The discovery of an 18th century schoolhouse on the campus of William & Mary offers a chance for public historians to explain the complexity of Black education in colonial Virginia, which taught reading in the hopes of indoctrinating both free and enslaved children with pro-slavery ideology.
SOURCE: New York Times
The discovery of a 260-year-old structure with such a deep connection to a little-known chapter of the history of Colonial Williamsburg, when the population was more than 50 percent Black and teaching slaves to read was legal, is especially significant, said history professor Jody Lynn Allen.
SOURCE: Washington Post
Scholars Sharon Harley and Jenifer Barclay discuss the obstacles of colorism that Nannie Helen Burroughs overcame to launch an influential school for young Black women and lead the civil rights struggles of the early twentieth century.
SOURCE: Phi Delta Kappan
by Victoria E.M. Cain and Adam Laats
The history of education shows a series of episodes of hasty, ill-considered investment in hyped technologies that failed spectacularly. Will that history convince administrators to look (and research) before they take the next leap?
SOURCE: The Conversation
by Ashley Farmer
"The Harlem 9’s fight serves as an important reminder that school desegregation protests were popular and successful in the North as well as in the South."
SOURCE: Texas Observer
The Long, Winding Road that Led to the SBOE’s Decision for Texas Schools to Teach Abstinence-Plus Sex Education
As with social studies, sex education in Texas has been subject to the control of social conservatives in positions of power in the state's educational establishment, demonstrating how the movement has shaped textbooks and curriculum for a generation. This may gradually be changing.
SOURCE: The Conversation
Once a Symbol of Desegregation, Ruby Bridges’ School now Reflects another Battle Engulfing Public Education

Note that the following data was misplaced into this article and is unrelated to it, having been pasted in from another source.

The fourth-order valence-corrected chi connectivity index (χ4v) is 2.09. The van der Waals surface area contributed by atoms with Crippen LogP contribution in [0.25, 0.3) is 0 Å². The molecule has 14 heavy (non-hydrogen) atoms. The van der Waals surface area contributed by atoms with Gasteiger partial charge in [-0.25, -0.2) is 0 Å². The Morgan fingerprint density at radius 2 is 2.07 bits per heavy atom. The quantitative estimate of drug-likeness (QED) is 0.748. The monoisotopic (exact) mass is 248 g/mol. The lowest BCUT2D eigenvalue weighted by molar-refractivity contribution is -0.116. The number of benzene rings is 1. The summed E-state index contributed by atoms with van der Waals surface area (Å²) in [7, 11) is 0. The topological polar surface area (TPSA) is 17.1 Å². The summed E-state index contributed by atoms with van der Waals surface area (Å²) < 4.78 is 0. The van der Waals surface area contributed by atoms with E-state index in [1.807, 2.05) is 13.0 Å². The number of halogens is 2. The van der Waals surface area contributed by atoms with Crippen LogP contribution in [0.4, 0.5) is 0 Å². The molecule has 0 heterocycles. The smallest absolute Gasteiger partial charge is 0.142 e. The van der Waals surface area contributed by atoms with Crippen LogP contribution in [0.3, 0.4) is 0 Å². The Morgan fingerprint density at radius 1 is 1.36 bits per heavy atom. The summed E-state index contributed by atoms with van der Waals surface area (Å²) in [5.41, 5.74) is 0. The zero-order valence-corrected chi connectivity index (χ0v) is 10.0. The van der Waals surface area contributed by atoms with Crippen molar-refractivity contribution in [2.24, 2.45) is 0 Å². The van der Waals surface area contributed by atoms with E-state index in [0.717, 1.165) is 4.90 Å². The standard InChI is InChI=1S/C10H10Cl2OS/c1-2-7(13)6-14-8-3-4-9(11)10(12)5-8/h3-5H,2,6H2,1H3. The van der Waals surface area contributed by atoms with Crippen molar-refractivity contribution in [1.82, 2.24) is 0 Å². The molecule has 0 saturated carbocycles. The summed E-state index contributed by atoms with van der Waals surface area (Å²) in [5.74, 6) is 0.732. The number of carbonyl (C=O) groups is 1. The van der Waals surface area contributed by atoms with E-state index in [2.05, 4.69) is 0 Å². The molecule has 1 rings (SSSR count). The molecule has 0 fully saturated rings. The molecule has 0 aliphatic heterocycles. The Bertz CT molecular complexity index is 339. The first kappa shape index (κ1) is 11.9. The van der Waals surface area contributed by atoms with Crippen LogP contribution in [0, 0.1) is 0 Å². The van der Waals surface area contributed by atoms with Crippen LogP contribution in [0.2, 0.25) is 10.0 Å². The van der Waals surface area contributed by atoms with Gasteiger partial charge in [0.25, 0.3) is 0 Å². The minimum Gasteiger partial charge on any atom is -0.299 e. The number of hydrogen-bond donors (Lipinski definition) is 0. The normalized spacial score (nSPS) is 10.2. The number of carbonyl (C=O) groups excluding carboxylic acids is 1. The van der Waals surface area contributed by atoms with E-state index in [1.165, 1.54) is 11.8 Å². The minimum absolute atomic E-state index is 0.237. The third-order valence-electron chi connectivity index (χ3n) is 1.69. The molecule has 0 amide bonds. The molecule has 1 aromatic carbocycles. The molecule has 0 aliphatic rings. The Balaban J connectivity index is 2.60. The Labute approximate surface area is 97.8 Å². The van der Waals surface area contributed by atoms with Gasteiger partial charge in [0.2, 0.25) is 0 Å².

by Connie L. Schaffer, Martha Graham Viator and Meg White
The New Orleans school integrated by Ruby Bridges is now operated by a private charter school company, part of a trend that three education scholars say jeopardizes the survival of the entire system of public education in the United States.
SOURCE: Black Perspectives
by Alexander Hyres
A historian of education argues that Black studies was not an invention of the 1960s; its flawed implementation reflected the long battles Black activists fought against hostile and indifferent school administrations for decades before.
SOURCE: Harvard Magazine
A Harvard Law School initiative to check predatory student lending must contend with the entanglement of federal student lending programs and for-profit education providers, which dates to the Servicemen's Readjustment Act (GI Bill of Rights) of 1944.
SOURCE: Common Dreams
Demanding End to 'Failed Billionaire-Backed' Policies, 200+ Teachers and Activists Urge Biden to Go Bold on Public Education
Their demands push Biden toward a progressive education platform, breaking from the status quo in Washington.
- The Muddled History of Anti-Asian Violence
- Massive Investment in Social Studies and Civics Education Proposed to Address Eroding Trust in Democratic Institutions
- Lightning Strikes Twice: Another Lost Jacob Lawrence Surfaces
- Former Procter and Gamble CEO: America and the World Need History Majors
- Cherokee Nation Addresses Bias Against Descendants of Enslaved People
- Part of Being a Domestic Goddess in 17th-Century Europe Was Making Medicines
- How Dr. Seuss Responded to Critics Who Called Out His Racism
- Discovery Of Schoolhouse For Black Children Now Offers A History Lesson
- People Longing for Movie Theaters During the 1918 Flu Pandemic Feels Very Familiar in 2021
- How Did "Bipartisanship" Become a Goal In Itself? (Podcast)